Initiating insulin for people with type 2 diabetes

Due to its progressive nature, many people with type 2 diabetes will eventually require insulin treatment. In most cases, insulin can be initiated in primary care. A team approach with close follow-up is essential to enable patients with type 2 diabetes to optimally self-manage their insulin regimen.

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Published: 5 July 2021


Key practice points:

  • Consider insulin treatment for any person with type 2 diabetes who has not met their HbA1c target despite optimal lifestyle modification and pharmacological management with non-insulin glucose-lowering medicines
  • Insulin initiation is recommended for all patients with significant hyperglycaemia (e.g. HbA1c > 90 mmol/mol) at any stage, including diagnosis
  • Patients with type 2 diabetes are typically initiated on basal insulin; isophane insulin is an appropriate choice of basal insulin for most people
  • Treatment intensification to a basal-bolus or biphasic insulin regimen should be considered for patients who have not reached their HbA1c target despite taking basal insulin for three months at 0.5 units/kg/day and/or achieving fasting blood glucose levels < 7 mmol/L
  • The choice of a basal-bolus or biphasic regimen should be based on patient characteristics and preference, e.g. flexibility of meal times, carbohydrate intake and exercise, blood glucose monitoring and injection frequency, any cognitive or physical limitations on regimen complexity
  • Ongoing advice, education and support are essential to ensure patients are confident with their prescribed insulin regimen; consider referral to a diabetes nurse specialist or education programme if available locally

This is a revision of a previously published article. What’s new for this update:

  • Insulin initiation is recommended for all patients with HbA1c > 80 – 90 mmol/mol at any stage, including diagnosis. This is higher than previously recommended (75 mmol/mol) due to the availability of more options to manage hyperglycaemia.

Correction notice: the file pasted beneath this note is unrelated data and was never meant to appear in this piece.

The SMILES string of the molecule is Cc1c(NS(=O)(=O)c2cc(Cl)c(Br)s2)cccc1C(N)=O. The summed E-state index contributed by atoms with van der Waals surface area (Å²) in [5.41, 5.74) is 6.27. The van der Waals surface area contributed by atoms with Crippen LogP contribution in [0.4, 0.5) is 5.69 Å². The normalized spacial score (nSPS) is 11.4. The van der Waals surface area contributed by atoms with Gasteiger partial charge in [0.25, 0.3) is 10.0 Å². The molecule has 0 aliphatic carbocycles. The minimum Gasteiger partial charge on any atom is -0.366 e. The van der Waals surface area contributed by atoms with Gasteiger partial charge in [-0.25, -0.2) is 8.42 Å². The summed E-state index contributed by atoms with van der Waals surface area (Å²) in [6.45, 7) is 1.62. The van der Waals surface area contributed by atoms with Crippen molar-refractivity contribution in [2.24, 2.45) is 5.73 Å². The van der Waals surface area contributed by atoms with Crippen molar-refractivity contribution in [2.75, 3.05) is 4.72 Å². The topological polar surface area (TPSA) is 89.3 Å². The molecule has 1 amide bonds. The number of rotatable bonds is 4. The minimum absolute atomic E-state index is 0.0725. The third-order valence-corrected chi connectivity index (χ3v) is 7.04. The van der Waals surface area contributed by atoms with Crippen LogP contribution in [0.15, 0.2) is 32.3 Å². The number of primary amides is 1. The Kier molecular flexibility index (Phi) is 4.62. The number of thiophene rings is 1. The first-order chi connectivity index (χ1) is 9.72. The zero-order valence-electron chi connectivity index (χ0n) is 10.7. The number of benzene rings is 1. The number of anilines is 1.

• Tables added to show the funded short-, intermediate- and long-acting and biphasic insulins available in New Zealand
  • Information provided on calculating correction insulin doses
  • Up to 30 g (rather than 12 – 15 g) of carbohydrate is now recommended for managing hypoglycaemia

Type 2 diabetes is a progressive disease characterised by insulin resistance and a decreasing ability of pancreatic β-cells to produce insulin. Both of these factors contribute to hyperglycaemia. Alongside lifestyle modifications, most patients with diabetes begin treatment with metformin (with or without other glucose-lowering medicines). However, due to the progressive nature of type 2 diabetes, treatment with insulin is eventually required in some patients.

Making the decision to initiate insulin

New Zealand guidelines recommend that insulin treatment be considered for any person with type 2 diabetes who has not met their HbA1c target despite optimal lifestyle modification and pharmacological management with non-insulin glucose-lowering medicines.1 Insulin initiation is recommended for all patients with significant hyperglycaemia (e.g. HbA1c > 80 – 90 mmol/mol)* at any stage, including diagnosis.1